The Coronavirus Pandemic and Fraud

By Nick Sabbatini, CPA, Audit Manager

Please be aware of potential fraud schemes related to economic stimulus programs offered by the U.S. Small Business Administration (SBA): https://www.sba.gov/document/report–sba-programs-scams-fraud-alerts


Links in emails and texts. Those few words, in the context of fraud, likely lead you to think of a range of potential threats to your business. If you’ve addressed the risk appropriately, you’ve trained your employees that such communications may even appear to come from management, others within your organization, or from known vendors and customers. However, these types of attacks are likely to increase in times of crisis, when curiosity, empathy, philanthropy, and fear push people to seek new information, help others in need, and find ways to protect themselves.

While email and text communications are still the most likely way fraudsters will trick with a click, attempts to defraud you go beyond emails and text messages. The website or link offering disinfectants, facemasks, toilet paper, products to prevent and treat COVID-19, or applications providing additional information on COVID-19 may be a malicious attempt to defraud you of money or gain access to your IT infrastructure. Malicious actors may also rely on your desire to help others, soliciting donations under the guise of providing aid to those impacted by COVID-19. All of these external fraud attempts are likely to appear as though they are coming from well-known and trusted sources, because the modern fraudster increasingly uses real logos, emails, and is adept at spoofing websites and/or being present within established app stores and online markets.

Internal fraud threats should also be on your radar in these trying times, especially if your business provides a basic good or service, or is otherwise likely to be more important or beneficial during the crisis. Perpetrators of fraud may be hijacking or spoofing your company’s website, logo, and emails to create illegitimate communications to your customers or the general public. This risk of being hijacked or internally compromised is increased if the pandemic has shifted your day-to-day operations from a centralized office to various remote workplaces, where infrastructure and controls may not be in place to secure the inroads to your IT environment. Further, employees’ economic situations and your company’s increasing attention to other business concerns during the pandemic may create pressures and opportunities for fraud within the company.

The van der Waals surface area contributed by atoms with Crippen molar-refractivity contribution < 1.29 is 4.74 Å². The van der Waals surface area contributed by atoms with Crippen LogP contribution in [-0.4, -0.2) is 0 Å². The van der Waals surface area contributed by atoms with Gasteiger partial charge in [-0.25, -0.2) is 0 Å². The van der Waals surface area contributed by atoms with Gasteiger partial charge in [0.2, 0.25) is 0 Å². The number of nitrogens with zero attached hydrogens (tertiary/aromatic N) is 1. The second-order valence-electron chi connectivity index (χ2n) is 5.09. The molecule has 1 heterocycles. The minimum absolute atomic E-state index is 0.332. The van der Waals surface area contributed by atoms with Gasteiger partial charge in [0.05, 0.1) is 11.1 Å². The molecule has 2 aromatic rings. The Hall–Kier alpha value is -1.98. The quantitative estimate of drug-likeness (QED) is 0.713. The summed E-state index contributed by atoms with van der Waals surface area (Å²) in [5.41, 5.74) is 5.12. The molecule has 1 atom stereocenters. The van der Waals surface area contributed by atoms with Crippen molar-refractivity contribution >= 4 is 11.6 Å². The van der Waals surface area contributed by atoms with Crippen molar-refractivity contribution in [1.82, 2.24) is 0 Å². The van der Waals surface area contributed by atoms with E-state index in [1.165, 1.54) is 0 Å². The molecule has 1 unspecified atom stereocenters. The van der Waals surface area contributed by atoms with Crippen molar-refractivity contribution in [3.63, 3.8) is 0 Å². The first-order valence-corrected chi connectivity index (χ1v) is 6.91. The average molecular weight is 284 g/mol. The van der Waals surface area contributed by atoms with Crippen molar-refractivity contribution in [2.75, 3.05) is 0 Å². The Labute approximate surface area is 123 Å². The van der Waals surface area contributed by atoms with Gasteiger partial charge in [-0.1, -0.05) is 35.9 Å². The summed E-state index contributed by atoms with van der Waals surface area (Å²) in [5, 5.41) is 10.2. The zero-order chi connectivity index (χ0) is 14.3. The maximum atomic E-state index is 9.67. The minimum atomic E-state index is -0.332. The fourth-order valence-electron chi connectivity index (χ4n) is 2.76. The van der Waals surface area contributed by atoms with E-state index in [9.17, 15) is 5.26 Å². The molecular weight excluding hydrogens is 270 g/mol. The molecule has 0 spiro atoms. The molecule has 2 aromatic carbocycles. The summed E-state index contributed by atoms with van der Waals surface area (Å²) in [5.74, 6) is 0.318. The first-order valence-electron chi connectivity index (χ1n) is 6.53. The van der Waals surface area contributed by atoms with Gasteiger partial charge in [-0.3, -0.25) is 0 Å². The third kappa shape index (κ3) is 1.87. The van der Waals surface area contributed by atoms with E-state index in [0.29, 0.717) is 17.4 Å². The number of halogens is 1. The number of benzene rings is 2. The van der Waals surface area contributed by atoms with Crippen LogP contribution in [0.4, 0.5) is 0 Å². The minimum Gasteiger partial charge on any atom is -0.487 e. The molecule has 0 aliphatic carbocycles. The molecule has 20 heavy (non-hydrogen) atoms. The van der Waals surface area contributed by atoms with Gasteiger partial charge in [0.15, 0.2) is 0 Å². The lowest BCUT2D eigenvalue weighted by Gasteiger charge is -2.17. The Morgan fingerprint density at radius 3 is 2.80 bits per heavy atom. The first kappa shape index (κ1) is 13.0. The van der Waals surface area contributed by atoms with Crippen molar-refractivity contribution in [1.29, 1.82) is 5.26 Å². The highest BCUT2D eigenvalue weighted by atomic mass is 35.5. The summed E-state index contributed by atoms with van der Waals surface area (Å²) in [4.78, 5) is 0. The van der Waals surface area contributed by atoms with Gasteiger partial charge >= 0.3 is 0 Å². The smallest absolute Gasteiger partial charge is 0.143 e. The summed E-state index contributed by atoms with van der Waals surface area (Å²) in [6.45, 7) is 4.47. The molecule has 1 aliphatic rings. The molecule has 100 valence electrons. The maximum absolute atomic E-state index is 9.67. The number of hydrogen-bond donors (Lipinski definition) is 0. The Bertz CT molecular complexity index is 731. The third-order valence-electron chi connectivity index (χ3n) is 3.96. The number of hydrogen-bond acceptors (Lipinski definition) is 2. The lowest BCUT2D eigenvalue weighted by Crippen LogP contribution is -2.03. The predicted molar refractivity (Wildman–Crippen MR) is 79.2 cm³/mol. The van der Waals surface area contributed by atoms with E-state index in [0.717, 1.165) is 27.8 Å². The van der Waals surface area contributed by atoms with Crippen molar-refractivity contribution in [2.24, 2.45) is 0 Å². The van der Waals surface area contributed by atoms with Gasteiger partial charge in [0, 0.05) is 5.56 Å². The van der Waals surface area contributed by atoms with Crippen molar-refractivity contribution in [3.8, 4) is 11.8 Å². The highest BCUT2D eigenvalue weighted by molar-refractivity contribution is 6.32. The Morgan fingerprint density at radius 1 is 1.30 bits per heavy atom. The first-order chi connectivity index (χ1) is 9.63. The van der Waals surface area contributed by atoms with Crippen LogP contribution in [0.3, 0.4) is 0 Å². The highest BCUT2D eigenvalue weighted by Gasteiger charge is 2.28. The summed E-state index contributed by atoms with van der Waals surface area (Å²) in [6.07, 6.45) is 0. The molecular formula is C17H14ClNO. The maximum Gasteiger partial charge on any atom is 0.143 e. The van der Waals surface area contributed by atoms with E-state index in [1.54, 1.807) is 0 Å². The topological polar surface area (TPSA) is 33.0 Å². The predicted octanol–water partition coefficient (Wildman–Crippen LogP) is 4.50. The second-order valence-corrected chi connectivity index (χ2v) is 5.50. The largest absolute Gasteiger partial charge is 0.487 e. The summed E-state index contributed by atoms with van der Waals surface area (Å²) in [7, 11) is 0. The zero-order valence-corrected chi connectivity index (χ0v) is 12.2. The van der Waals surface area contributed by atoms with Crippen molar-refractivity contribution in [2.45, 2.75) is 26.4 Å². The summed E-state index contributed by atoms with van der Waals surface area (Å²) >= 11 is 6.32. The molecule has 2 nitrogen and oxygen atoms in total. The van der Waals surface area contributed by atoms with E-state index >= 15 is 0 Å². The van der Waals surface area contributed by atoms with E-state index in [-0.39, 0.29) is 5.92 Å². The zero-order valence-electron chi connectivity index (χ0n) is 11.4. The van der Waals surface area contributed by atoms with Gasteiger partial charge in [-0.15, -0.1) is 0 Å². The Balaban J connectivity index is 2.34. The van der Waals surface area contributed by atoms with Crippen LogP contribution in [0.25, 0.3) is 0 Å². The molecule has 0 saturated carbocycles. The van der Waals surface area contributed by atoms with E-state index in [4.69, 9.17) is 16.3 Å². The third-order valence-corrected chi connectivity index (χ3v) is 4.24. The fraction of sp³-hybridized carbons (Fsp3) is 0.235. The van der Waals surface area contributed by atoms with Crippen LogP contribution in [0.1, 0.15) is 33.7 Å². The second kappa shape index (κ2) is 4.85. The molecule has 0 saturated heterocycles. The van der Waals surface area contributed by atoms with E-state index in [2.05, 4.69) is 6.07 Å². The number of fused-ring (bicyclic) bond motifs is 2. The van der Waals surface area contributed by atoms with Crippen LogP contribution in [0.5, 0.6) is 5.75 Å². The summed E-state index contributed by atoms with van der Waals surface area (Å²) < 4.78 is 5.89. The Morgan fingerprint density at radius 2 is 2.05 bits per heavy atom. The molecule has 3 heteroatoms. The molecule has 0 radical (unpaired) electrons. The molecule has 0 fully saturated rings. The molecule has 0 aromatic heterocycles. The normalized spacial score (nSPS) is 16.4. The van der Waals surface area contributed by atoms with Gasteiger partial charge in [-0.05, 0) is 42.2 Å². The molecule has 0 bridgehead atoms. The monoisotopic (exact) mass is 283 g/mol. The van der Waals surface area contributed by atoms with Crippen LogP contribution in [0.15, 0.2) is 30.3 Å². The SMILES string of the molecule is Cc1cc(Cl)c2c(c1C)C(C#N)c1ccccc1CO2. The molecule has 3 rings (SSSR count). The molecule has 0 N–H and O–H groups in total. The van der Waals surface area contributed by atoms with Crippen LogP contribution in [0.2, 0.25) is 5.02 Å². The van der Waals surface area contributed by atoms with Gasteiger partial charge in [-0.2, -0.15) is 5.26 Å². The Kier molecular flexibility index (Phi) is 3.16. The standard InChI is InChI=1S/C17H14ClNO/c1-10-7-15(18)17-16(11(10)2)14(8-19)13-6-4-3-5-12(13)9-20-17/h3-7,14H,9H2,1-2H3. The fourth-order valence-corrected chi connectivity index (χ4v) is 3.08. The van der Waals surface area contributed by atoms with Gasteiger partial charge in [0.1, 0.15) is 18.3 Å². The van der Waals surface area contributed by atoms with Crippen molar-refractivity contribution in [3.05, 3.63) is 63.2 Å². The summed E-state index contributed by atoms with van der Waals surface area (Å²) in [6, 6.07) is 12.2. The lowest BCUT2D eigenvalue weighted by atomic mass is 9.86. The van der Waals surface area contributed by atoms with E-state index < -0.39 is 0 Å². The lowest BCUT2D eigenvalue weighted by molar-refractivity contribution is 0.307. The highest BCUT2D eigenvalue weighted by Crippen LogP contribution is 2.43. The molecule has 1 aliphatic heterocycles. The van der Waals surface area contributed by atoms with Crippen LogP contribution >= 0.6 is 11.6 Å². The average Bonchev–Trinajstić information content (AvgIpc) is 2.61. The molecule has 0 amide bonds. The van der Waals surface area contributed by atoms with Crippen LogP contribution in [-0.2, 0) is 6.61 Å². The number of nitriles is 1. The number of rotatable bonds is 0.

Unfortunately, attempts at fraud are only expected to increase in volume as stimulus bills are rolled out, and those perpetrating fraud have additional material to use as bait. While ensuring the anti-virus/anti-malware software on your devices are current helps to fight against fraud, it’s important to note that these measures are typically playing catch-up, as they are only able to develop a response to a threat after it has been identified. As such, the onus to avoid the pitfalls of fraud ultimately rely on the knowledge and actions of you and your employees. Companies should reassess risks and ensure proper processes, controls, infrastructure, and training are in place BEFORE fraud occurs, and maintain hyper-vigilance by performing the following suggested actions:

  • Perform general internet searches on your own business, including social media platforms, to determine whether there is any unusual or false activity being generated by outside parties.
  • Continue to monitor internal transactions and maintain integrity of internal controls and processes.
  • Be extremely cautious about providing security answers, such as confirming email addresses, passwords, social security numbers, or any other sensitive information, and only respond if you are absolutely sure the source is legitimate.
  • In regards to solicitations from nonprofit organizations, take time to research the legitimacy of the organization and fundraising program. Guidestar and Charity Navigator are two resources that can be used to verify the validity of a nonprofit organization. Even if confirmed to be an actual nonprofit, go to their website without using links and verify the program and how to donate. Contact information from the legitimate website can also be used to contact the organization and verify legitimacy prior to donating.
  • Maintain awareness regarding emails, texts, and hyperlinks. Ensure senders are known and email addresses and phone numbers match contact information on record. Avoid clicking on links without careful inspection. Hover over a link and review the actual destination to ensure it matches the visible text to determine whether the destination is safe. If determination cannot be made, do not click on the link. Websites can be reached by manually typing a URL in your browser or by copying a link’s text and pasting it in your browser.
  • Train your employees and ensure they are aware of potential fraud techniques and schemes, especially when using company devices or personally owned devices that link to the company’s IT infrastructure.
  • Loop in your IT department or IT guru if you suspect fraud, and have them look at the email, text, link, file, application, etc. prior to taking any action.

We hope you stay safe during this pandemic as does your company. Please reach out to us if you have any questions or concerns.